SSAS Interview Questions - Part 1 of 3 (On Concepts from TK 70-448)

1.   What are the Key Components of UDM in SSAS?

·       Data source

o   Supported: .NET Framework or native OLE DB provider.

o   Not supported: ODBC, JDBC

·       Data source view (Dsv)

o   If the primary keys and table relationships are physically defined within the underlying relational database, the Data Source View Wizard will detect and automatically add them to the DSV. If they are not defined, you must manually add logical (rather than physical) primary key and table relationship definitions to your DSV.

·       Dimensional model

o   Cubes

o   Dimensions with attribute and/or multilevel hierarchies.

·       Calculations (optional)

·       End-user model (optional)

o   KPIs,

o   Actions,

o   Perspectives, and

o   Translations.

·       Management settings

o   Availability,

o   Latency, and

o   Security.

2.   Creating and Modifying SSAS Cubes

a.     Create a Cube by Using the Cube Wizard

b.     Modifying a Cube with the Cube Designer – 10 Tabs

·       Cube Structure

o   Measure Groups and Measures

o   Cube Dimensions

o   DSV

·       Dimension Usage

·       Calculation

·       KPI

·       Actions

·       Partition

·       Aggregation

·       Perspective

·       Translation

·       Browse

3.   Creating and Modifying Dimensions

a.     Creating a Dimension with the Dimension Wizard

b.     Use the Dimension Designer to modify the design of the dimension—adding, changing, and removing attributes and hierarchies.

                                     i.          Four Tabs

1)    Dimension Structure

·       Attributes

·       Hierarchy – define the attribute hierarchy here!

·       DSV

2)    Attribute Relationship – define the attribute relationships here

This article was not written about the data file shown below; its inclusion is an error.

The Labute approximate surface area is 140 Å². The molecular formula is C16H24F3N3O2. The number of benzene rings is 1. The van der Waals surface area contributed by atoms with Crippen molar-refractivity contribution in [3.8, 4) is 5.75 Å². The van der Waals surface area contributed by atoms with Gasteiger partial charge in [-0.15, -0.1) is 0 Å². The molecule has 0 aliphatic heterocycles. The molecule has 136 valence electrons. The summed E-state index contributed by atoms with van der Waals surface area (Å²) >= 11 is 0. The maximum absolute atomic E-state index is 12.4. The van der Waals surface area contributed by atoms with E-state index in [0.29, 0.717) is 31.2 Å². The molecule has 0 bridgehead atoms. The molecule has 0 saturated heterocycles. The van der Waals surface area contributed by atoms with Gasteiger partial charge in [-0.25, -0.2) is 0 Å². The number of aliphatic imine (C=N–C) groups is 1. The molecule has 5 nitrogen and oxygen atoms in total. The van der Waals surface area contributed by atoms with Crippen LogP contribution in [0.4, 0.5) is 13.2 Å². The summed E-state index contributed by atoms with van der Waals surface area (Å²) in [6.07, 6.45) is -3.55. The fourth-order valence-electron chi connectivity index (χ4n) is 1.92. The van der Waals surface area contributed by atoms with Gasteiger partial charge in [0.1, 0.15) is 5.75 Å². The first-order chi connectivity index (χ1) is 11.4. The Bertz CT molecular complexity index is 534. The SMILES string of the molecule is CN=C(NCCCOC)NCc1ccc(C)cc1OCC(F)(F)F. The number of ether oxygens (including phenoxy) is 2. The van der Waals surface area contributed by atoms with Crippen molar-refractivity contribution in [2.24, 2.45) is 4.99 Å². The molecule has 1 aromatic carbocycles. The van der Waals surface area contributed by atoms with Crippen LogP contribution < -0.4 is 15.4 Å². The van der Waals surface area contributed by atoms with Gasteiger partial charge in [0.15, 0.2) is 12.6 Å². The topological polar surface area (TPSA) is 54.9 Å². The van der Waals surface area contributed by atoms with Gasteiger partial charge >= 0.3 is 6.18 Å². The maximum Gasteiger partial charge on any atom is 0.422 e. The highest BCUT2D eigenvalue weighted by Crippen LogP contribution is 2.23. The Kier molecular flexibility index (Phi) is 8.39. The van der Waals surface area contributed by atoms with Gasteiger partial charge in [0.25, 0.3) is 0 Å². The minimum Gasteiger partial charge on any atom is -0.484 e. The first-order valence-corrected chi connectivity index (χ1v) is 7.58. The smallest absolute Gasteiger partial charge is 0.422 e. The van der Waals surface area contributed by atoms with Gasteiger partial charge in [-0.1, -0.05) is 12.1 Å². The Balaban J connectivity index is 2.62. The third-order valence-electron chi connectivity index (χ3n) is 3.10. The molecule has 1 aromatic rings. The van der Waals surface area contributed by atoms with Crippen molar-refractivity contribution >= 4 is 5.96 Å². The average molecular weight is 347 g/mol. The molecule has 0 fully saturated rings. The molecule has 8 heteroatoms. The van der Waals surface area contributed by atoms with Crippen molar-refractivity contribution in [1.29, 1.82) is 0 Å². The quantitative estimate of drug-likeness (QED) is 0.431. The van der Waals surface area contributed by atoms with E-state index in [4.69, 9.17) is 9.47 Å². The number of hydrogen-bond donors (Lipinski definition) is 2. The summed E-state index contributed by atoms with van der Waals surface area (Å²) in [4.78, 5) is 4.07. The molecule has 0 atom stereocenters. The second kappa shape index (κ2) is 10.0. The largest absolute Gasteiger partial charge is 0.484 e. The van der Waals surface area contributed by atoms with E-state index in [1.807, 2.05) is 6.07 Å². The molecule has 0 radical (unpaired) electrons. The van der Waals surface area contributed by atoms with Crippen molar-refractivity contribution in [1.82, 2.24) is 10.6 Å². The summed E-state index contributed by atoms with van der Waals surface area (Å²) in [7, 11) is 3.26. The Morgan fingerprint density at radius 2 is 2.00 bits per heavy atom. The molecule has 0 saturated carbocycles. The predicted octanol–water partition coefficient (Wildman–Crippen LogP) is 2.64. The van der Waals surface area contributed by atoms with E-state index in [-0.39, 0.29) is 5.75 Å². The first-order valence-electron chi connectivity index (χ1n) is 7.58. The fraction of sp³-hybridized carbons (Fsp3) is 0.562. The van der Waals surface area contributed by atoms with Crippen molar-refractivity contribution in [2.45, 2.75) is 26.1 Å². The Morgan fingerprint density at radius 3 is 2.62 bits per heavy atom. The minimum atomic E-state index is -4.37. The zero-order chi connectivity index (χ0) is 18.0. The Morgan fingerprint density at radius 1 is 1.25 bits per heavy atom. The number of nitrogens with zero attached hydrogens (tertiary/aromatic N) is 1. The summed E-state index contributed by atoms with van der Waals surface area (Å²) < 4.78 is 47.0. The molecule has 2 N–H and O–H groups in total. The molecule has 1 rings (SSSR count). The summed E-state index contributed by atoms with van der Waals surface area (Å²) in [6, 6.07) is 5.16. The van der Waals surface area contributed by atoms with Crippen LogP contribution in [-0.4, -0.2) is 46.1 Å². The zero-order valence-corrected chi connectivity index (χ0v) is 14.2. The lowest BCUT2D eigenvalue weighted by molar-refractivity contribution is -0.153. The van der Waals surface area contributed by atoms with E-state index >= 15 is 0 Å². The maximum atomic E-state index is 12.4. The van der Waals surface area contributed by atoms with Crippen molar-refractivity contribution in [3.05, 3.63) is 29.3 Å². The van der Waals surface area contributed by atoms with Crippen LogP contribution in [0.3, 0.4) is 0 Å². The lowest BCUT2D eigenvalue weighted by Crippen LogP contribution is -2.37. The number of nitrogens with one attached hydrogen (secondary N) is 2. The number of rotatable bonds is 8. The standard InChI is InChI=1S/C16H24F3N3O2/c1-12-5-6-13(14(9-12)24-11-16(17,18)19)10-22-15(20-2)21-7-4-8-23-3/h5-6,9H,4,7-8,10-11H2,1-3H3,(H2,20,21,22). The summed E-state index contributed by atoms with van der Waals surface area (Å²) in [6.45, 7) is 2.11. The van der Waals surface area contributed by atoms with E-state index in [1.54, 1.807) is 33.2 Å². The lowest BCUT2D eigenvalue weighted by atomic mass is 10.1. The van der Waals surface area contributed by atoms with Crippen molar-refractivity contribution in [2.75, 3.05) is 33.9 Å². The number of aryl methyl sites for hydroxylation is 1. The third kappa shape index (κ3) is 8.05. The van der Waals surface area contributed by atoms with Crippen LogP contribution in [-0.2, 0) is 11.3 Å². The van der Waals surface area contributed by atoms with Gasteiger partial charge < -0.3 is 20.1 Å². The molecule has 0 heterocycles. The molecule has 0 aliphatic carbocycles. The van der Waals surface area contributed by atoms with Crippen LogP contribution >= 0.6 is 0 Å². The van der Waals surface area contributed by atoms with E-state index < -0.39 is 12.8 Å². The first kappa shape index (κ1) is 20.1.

3)    Translations

4)    Browser

                                    ii.          Modifying Dimension Properties – two important ones

·       Storage Mode

·       Proactive Caching

                                   iii.          Modifying Dimension Attribute Properties

c.      Assigning Dimensions to Cubes

·       A new dimension is not automatically added to the cube in the projects. You need to manually add the dimension to the cube and associate the dimension with the related measure groups.

·       Cube Designer | Cube Structure | Add Cube Dimension button on the toolbar.

4.   Add a new measure group

a.     Why?

·       When a new fact table has been added to the database and you need to bring its data into the cube. Because a measure group typically is bound to a single fact table, you would need as many measure groups as there are fact tables in the data warehouse.

·       Distinct count (such as unique visitor counts on a Web site) calculations provide valuable information but come with a number of performance challenges. The recommended way is to create a measure group with only one measure with a Distinct Count aggregation function. There are other ways (i.e., using the Tabular model or extra dimension), see

b.     How?

·       Add the table to the DSV if necessary.

·       In the BIDS Cube Designer, click the Cube Structure tab. Right-click the Cube node in the Measures pane, and then select New Measure Group.

·       Select the fact table that will become the source of the new measure group.

c.      Measure group properties

·       ErrorConfiguration - Specifies whether the default or the custom error configuration will be used to handle error conditions.

·       EstimatedRows

·       IgnoreUnrelatedDimensions - By default, unrelated dimensions are ignored; if IgnoreUnrelated Dimensions is set to False, unrelated dimensions are used, but the data is considered missing.

·       ProactiveCaching - Specifies the proactive caching settings.

·       ProcessingMode - By default, ProcessingMode is set to Regular, and users cannot access the measure group until processing is complete. If ProcessingMode is set to Lazy Aggregations, data is accessible as soon as it is processed, but processing takes longer.

·       StorageMode

·       Type - Provides client applications with information about the contents of the measure group (for example, Sales). This property is not used by the server. The client can inspect and interpret this property as needed (for example, change the display icon of the measure group).

d.     Adding and Configuring Measures Properties

                                     i.          Add a measure – choose proper aggregation functions for different types of measures on the New Measure Wizard.

·       Additive

·       Semi-additive

·       Nonadditive – rate and %